The COVID-19 pandemic and resulting focus on cost reduction may lead to companies looking at inefficient group structures, either from a cost or tax perspective. In these cases, entity rationalization may be considered primarily to simplify existing group structures, eliminate duplicative functions and reduce ongoing costs. Often, the effective utilization of NOL is a benefit of undertaking corporate reorganizations or business integrations. In most cases, a merger of one or more companies into another company is the simplest way to integrate businesses or eliminate dormant entities. From a legal perspective, upon the merger, all assets, liabilities, and employees of the disappearing company are transferred to the surviving company by operation of law, which reduces administration in terms of negotiating the transfer of contracts with counterparties and negotiating with employees regarding the change of their employer company.
If the disappearing company and the surviving company have a 100% shareholding relationship, the merger should generally be treated as tax qualified, meaning that the assets and liabilities of the disappearing company are transferred to the surviving company at tax book value such that any taxable gains or losses are deferred. For companies with shareholding relationships of less than 100%, additional conditions must be satisfied to be treated as tax qualified. After a tax qualified merger the NOL of both the disappearing and surviving company can, in principal, be utilized although certain restrictions may apply.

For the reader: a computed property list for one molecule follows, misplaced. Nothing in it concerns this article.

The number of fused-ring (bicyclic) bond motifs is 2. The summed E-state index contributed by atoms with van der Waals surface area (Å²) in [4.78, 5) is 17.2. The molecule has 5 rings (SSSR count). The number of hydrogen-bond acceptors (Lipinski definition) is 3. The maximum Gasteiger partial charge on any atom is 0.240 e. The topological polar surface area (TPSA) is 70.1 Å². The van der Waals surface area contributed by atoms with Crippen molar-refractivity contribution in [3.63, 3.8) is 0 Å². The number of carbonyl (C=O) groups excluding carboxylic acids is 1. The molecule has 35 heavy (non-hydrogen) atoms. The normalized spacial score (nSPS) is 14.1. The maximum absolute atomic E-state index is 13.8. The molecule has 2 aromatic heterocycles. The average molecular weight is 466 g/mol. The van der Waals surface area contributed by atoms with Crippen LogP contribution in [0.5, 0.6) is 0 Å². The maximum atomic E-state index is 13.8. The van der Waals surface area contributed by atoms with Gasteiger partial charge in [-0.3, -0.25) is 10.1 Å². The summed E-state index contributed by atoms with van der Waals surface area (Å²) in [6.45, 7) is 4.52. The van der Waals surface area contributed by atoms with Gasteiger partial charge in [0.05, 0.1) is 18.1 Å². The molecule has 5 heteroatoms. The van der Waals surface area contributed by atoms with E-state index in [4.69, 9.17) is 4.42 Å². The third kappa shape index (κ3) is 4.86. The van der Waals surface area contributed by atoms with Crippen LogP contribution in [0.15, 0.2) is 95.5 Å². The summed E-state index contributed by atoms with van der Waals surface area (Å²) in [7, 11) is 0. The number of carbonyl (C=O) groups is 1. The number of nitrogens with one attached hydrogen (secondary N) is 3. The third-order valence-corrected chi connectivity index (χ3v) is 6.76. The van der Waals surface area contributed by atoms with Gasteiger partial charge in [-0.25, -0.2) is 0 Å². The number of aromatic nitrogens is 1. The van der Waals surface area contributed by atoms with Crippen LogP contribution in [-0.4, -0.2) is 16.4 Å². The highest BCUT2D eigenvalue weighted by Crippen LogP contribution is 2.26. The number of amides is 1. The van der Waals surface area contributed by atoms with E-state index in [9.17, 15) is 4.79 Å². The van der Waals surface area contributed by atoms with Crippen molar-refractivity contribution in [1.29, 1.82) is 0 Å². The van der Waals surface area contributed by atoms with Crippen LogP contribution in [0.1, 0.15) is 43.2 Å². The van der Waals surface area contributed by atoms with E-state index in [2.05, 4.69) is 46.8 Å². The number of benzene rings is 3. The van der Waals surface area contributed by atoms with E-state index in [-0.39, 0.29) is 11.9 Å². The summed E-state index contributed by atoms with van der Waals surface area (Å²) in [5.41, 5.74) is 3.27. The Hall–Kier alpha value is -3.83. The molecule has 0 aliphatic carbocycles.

The ongoing pandemic has led many companies to seek options to generate tax savings and increase cash - a strategy to efficiently utilize available and future losses should be a key element of this. A number of different options for utilizing losses are available, so companies should consult with their tax adviser to evaluate the best option based on their particular circumstances. For example, companies meeting the COVID relief provisions that paid tax in the prior year may be able to increase cash flow by carrying back losses to receive a refund of the prior year taxes paid, while companies with multiple profit and loss-making entities in Japan may wish to consider tax consolidation or reorganization to allow for the offsetting of profits and losses between the various entities.
1 SMEs are defined as companies with stated capital of JPY 100 million or less whose shares are not held, directly or indirectly, by a “large company” (i.e., a company with stated capital of JPY 500 million or more) or 2 or more large companies within a 100% affiliated group.
2 Newly established companies are companies that are less than 7 years old and not wholly-owned by a large company or 2 or more large companies in a 100% affiliated group.
3 For more information regarding the group aggregation rules and differences from the current tax consolidation systems, please see our 2020 tax reform newsletter.